R&B, Blues, Soul & Stax

The Other Architect

27 OCT 09 DAVID VIENNA

When you hear the early recordings of Larry Williams, such as on his 1959 Specialty release Here's Larry Williams, it's hard not to compare him to his friend and labelmate Little Richard. In fact, he was signed to the label because of the similarity of his sound to the flagship artist. More than a mere copycat, however, Williams went on to have a modest string of hits including "Bony Moronie," listed as one of the Rock and Roll Hall of Fame's 500 Songs That Shaped Rock and Roll.

The energetic cuts on Here's Larry Williams come fast and loose -- less polished than Little Richard's early work, if you think that's possible. His meaty piano riffs lay out an indelible rhythm on which the other band members hang their groove, blending the sway of R&B with a boisterous flair. Shortly after he joined Specialty, Little Richard left the music business to become a minister, effectively elevating Williams to the Architect's spot on the roster. In 1957, he released "Short Fat Fanny," which hit No. 1 on the R&B chart and No. 5 on the pop chart.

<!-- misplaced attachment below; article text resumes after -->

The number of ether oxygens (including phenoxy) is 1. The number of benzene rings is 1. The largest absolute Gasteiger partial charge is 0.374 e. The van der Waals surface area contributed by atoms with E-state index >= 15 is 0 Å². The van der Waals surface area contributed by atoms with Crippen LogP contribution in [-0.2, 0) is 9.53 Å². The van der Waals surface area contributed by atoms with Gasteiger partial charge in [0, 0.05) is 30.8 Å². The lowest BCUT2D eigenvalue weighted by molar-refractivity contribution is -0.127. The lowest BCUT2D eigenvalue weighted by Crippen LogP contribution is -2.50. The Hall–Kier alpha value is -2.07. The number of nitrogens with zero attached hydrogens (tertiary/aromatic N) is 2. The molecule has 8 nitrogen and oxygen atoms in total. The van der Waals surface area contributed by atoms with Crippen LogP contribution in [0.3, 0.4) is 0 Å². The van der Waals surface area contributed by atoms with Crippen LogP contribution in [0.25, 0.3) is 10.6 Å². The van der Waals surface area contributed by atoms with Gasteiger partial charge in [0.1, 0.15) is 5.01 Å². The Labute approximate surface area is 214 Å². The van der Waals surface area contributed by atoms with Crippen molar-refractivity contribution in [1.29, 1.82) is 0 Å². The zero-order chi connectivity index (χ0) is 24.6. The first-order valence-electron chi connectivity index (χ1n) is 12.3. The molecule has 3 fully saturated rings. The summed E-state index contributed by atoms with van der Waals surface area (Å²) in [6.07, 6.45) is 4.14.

He had a handful of cuts that came close, reaching near the top of the charts, but he never matched the success of that first hit. Drugs took over his life (he both used and sold them) and attempted a comeback now and then. He was found dead on Jan. 7, 1980, the result of a self-inflicted gunshot would. He was just 44-years-old. His influence on rock 'n' roll lives on, however, as do his songs which have been covered by artists such as The Beatles, New York Dolls and The Who.

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